The macrosomia is a term used in obstetrics and gynecology to describe fetuses older than gestational age. The percentage of embryos weighing more than 4000 grams is about 5%, while the percentage of embryos weighing more than 4500 grams is estimated at 0.5-1%.
Fetal is defined as death that occurs after the twentieth week of pregnancy (ie from the fifth month onwards) and accounts for 50% of all perinatal deaths. (Before the 20th week is considered automatic miscarriage).
These tests are designed to check the placenta to assess if the necessary nutrients as well as oxygen are being transferred to the fetus.
Occurs when the fetus or newborn inhales meconium (a substance that accumulates in the fetus’s gut and forms its first stool), which could enter the lungs, slowly passing from the upper to the lower airways, resulting in worsening respiratory function. .
In premature abortion, the placenta detaches from the uterus before the fetus is born. Detachment is expected to occur normally after the complete exit (birth) of the fetus.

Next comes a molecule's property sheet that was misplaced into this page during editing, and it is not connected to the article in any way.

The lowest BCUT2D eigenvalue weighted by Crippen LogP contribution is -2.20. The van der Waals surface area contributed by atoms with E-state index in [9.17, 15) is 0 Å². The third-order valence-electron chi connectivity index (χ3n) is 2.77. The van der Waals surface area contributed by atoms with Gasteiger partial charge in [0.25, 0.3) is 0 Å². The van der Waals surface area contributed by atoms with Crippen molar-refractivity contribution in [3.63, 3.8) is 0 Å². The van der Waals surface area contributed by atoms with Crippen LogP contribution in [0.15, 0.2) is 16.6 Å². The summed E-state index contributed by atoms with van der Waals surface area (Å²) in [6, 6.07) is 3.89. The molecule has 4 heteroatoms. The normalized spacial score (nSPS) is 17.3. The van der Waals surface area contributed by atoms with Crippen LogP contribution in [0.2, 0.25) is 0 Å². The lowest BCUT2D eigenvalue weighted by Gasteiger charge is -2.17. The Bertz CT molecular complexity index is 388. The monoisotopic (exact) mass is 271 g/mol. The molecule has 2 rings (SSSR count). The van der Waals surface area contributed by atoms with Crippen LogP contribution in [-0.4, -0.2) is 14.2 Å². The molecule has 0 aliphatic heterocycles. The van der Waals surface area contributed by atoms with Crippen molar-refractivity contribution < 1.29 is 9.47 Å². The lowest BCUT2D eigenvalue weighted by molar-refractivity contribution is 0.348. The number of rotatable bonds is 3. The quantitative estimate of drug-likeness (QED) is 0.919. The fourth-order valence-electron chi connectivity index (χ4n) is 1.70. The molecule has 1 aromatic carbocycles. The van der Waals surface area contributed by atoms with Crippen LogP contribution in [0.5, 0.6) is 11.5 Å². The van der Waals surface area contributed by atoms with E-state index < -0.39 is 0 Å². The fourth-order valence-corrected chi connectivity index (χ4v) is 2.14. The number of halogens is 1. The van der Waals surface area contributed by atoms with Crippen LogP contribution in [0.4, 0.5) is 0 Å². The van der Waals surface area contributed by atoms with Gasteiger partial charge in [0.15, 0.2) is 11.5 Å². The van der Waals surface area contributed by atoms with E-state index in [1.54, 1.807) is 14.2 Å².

Precursor is the placenta that adheres “prodromally”, ie in the lower part of the uterus. It can be very close or cover the inner cervix, making normal delivery difficult or often impossible.
It is called childbirth that occurs before the 37th week of pregnancy. Premature birth is one of the most serious obstetric complications. About 1 in 10 pregnancies results in the premature birth of a small baby.
The term abortions or miscarriages is used in cases where there are 3 or more consecutive miscarriages without childbirth. In other words, these are fetal losses at a gestational age of less than 20 weeks and with fetuses weighing less than 500 grams.
Health scientists have issued a new directive on the dangers that can arise from the consumption of fish, because the increased concentration of mercury in certain species of fish can affect the normal development of the fetus. Therefore, they must be consumed with caution.